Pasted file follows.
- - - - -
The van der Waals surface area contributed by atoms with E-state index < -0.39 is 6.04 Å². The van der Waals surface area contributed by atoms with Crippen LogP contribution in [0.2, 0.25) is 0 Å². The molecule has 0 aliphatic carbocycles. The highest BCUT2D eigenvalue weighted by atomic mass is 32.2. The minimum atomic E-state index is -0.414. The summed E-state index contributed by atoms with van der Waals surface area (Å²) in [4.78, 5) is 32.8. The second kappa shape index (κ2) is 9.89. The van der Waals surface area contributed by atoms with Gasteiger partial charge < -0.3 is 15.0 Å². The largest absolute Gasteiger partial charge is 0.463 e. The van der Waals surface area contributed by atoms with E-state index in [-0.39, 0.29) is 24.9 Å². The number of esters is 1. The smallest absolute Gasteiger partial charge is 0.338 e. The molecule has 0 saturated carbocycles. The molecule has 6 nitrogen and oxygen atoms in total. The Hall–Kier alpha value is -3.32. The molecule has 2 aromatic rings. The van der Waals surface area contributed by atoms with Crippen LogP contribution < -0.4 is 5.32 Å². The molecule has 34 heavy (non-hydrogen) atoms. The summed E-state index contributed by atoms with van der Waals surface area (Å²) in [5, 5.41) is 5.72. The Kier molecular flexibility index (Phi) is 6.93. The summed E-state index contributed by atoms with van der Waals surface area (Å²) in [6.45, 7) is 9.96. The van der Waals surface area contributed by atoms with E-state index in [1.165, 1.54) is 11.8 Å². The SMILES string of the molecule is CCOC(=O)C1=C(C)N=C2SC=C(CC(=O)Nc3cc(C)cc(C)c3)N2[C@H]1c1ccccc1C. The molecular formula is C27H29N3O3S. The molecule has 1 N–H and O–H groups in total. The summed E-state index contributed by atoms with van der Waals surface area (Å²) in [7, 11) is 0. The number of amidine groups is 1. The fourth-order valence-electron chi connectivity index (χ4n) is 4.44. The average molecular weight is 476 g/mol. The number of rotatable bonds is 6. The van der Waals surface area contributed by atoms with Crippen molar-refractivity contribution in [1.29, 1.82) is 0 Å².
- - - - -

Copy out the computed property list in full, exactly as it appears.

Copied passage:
The van der Waals surface area contributed by atoms with E-state index < -0.39 is 6.04 Å². The van der Waals surface area contributed by atoms with Crippen LogP contribution in [0.2, 0.25) is 0 Å². The molecule has 0 aliphatic carbocycles. The highest BCUT2D eigenvalue weighted by atomic mass is 32.2. The minimum atomic E-state index is -0.414. The summed E-state index contributed by atoms with van der Waals surface area (Å²) in [4.78, 5) is 32.8. The second kappa shape index (κ2) is 9.89. The van der Waals surface area contributed by atoms with Gasteiger partial charge < -0.3 is 15.0 Å². The largest absolute Gasteiger partial charge is 0.463 e. The van der Waals surface area contributed by atoms with E-state index in [-0.39, 0.29) is 24.9 Å². The number of esters is 1. The smallest absolute Gasteiger partial charge is 0.338 e. The molecule has 0 saturated carbocycles. The molecule has 6 nitrogen and oxygen atoms in total. The Hall–Kier alpha value is -3.32. The molecule has 2 aromatic rings. The van der Waals surface area contributed by atoms with Crippen LogP contribution < -0.4 is 5.32 Å². The molecule has 34 heavy (non-hydrogen) atoms. The summed E-state index contributed by atoms with van der Waals surface area (Å²) in [5, 5.41) is 5.72. The Kier molecular flexibility index (Phi) is 6.93. The summed E-state index contributed by atoms with van der Waals surface area (Å²) in [6.45, 7) is 9.96. The van der Waals surface area contributed by atoms with E-state index in [1.165, 1.54) is 11.8 Å². The SMILES string of the molecule is CCOC(=O)C1=C(C)N=C2SC=C(CC(=O)Nc3cc(C)cc(C)c3)N2[C@H]1c1ccccc1C. The molecular formula is C27H29N3O3S. The molecule has 1 N–H and O–H groups in total. The summed E-state index contributed by atoms with van der Waals surface area (Å²) in [7, 11) is 0. The number of amidine groups is 1. The fourth-order valence-electron chi connectivity index (χ4n) is 4.44. The average molecular weight is 476 g/mol. The number of rotatable bonds is 6. The van der Waals surface area contributed by atoms with Crippen molar-refractivity contribution in [1.29, 1.82) is 0 Å².